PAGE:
"For 2011, we anticipate the numbers to be higher than those reported in 2010 and 2009, as we identified 40 infected horses in Arkansas out of a single herd of 80 head this year," says Angela Pelzel, DVM, a Western region epidemiologist with the USDA-APHIS. "That single finding alone will trump previous years' numbers, and we still had additional findings in our regular high-risk states that have to be added to that group." (As of press time, Feb. 29, state officials were still submitting their 2011 numbers and a year total was not yet available.)

The Coggins test, an agar gel immunodiffusion test developed by Leroy Coggins in 1970, has been used successfully worldwide to identify affected horses and, thus, help officials control the spread of EIA along with a number of EIA enzyme-linked immunosorbent assay (ELISA) tests. Using these test methods, the percentage of EIA-positive horses in the country has declined from almost 4% in 1972 to less than 0.003% in 2010. It is important to note, however, that these figures do not necessarily reflect the EIA prevalence in the general horse population for reasons beyond those highlighted by the Horse Council's statistics.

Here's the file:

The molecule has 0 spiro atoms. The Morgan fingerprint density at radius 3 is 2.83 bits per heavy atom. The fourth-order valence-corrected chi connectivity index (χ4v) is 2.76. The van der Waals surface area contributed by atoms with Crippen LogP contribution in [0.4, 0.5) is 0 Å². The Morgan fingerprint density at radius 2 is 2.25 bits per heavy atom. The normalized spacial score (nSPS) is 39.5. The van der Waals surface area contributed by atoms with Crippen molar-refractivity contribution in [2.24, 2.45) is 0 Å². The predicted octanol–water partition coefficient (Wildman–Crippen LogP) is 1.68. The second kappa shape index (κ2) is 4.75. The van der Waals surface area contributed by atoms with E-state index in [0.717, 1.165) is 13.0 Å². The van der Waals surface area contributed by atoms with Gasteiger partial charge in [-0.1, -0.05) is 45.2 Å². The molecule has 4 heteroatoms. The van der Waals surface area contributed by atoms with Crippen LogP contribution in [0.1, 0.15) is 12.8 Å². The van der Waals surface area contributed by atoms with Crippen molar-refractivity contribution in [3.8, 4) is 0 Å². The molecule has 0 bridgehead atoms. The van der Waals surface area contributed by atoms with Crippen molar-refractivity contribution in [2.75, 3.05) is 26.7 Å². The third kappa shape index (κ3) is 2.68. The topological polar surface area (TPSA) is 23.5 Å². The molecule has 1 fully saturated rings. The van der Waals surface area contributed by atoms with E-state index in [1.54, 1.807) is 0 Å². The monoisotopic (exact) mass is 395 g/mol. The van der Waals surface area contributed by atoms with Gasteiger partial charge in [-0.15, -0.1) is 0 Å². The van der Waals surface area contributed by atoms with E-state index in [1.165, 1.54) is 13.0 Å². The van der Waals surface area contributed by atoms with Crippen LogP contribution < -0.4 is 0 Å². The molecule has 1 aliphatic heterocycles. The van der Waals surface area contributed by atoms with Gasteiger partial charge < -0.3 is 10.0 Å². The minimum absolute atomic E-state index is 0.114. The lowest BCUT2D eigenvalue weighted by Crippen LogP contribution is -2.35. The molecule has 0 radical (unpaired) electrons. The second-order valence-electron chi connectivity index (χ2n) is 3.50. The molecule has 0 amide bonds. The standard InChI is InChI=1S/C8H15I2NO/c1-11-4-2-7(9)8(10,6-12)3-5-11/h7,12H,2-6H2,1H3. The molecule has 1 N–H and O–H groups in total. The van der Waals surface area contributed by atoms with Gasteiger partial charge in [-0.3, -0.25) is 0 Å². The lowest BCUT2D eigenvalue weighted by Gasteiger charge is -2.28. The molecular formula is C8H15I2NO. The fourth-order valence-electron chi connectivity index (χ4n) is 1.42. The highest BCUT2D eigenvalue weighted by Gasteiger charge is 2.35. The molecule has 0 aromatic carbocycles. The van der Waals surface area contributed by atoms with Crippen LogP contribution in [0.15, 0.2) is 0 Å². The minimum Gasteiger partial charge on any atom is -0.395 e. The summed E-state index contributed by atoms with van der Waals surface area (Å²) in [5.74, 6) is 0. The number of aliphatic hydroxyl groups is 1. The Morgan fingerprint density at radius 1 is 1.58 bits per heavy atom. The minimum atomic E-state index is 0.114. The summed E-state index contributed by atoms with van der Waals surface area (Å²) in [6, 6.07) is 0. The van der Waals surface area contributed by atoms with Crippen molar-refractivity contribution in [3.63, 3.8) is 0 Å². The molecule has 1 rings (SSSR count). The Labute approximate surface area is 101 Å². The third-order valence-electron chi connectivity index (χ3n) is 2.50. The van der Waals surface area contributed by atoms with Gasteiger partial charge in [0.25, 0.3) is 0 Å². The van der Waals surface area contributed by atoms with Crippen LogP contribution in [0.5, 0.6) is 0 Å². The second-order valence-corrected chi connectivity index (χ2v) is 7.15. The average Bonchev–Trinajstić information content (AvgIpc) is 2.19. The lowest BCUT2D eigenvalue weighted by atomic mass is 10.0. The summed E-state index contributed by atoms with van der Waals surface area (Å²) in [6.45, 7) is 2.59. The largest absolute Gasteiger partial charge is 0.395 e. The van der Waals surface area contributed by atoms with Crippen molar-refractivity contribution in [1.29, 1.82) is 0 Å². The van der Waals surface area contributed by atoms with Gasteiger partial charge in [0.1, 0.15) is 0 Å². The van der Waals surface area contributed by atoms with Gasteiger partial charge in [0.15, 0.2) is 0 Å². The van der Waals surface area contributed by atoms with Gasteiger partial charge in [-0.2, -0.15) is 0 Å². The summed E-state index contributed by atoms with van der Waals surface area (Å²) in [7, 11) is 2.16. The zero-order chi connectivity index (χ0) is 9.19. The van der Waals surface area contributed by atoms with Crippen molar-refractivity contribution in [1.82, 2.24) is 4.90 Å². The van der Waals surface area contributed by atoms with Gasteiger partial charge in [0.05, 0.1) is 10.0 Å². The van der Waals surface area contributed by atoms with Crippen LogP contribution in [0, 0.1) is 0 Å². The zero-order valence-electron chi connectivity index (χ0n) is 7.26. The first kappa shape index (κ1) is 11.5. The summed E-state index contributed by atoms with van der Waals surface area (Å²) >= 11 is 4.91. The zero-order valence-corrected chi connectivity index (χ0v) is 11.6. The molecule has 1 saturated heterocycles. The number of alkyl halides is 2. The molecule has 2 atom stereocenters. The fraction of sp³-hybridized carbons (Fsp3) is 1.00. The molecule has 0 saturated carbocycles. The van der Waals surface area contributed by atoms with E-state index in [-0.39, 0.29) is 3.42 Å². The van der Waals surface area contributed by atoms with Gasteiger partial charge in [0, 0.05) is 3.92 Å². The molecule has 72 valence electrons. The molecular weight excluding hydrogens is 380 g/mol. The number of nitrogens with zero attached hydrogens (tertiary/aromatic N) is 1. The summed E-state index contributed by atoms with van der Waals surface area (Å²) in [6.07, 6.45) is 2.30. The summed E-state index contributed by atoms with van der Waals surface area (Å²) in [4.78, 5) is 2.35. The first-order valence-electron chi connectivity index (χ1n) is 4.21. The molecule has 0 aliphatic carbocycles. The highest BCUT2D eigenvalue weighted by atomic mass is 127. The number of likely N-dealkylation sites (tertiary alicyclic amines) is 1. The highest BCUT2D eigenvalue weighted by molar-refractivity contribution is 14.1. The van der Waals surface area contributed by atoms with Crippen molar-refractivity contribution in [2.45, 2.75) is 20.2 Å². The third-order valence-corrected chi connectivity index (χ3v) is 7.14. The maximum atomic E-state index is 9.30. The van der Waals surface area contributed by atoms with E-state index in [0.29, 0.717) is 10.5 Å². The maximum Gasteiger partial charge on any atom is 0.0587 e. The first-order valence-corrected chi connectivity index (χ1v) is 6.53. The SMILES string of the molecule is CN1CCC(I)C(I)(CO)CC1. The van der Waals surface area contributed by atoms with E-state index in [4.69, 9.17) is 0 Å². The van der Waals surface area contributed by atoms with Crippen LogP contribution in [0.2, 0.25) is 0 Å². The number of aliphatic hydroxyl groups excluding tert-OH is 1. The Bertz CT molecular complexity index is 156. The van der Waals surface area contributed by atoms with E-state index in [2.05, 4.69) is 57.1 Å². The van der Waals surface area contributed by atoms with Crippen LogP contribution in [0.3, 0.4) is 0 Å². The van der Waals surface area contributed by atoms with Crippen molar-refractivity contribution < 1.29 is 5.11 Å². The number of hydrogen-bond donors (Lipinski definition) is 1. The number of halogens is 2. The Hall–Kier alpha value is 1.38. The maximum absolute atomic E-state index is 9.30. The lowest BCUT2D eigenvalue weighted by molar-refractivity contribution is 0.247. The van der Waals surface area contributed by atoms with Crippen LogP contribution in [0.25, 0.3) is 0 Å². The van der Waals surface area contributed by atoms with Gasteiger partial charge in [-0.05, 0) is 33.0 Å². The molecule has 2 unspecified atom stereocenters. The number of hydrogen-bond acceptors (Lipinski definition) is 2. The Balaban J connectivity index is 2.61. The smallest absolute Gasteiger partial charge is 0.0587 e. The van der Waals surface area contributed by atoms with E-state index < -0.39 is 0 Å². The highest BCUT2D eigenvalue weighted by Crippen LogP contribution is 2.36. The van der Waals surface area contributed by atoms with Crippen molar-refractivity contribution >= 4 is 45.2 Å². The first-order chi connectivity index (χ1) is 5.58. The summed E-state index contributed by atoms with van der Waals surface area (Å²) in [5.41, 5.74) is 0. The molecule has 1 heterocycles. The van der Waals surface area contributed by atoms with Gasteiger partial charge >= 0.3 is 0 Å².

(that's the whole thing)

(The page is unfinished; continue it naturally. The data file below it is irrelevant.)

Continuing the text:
"These data are biased by repeated testing of high-quality horses competing in events that require negative test results," explains Mealey. "Testing is only required for horses that are entering exhibitions or competitive events, being moved interstate, changing ownership, being imported, or entering auctions or sales markets."

According to Charles Issel, DVM, PhD, Wright-Markey Chair of Equine Infectious Diseases at the University of Kentucky's Gluck Equine Research Center, EIA surveillance strategy could be modified to permit less frequent testing of equids that aren't at risk for EIA and a heightened focus on finding and testing the remaining untested reservoir population (horses that are infected but haven't been tested/identified).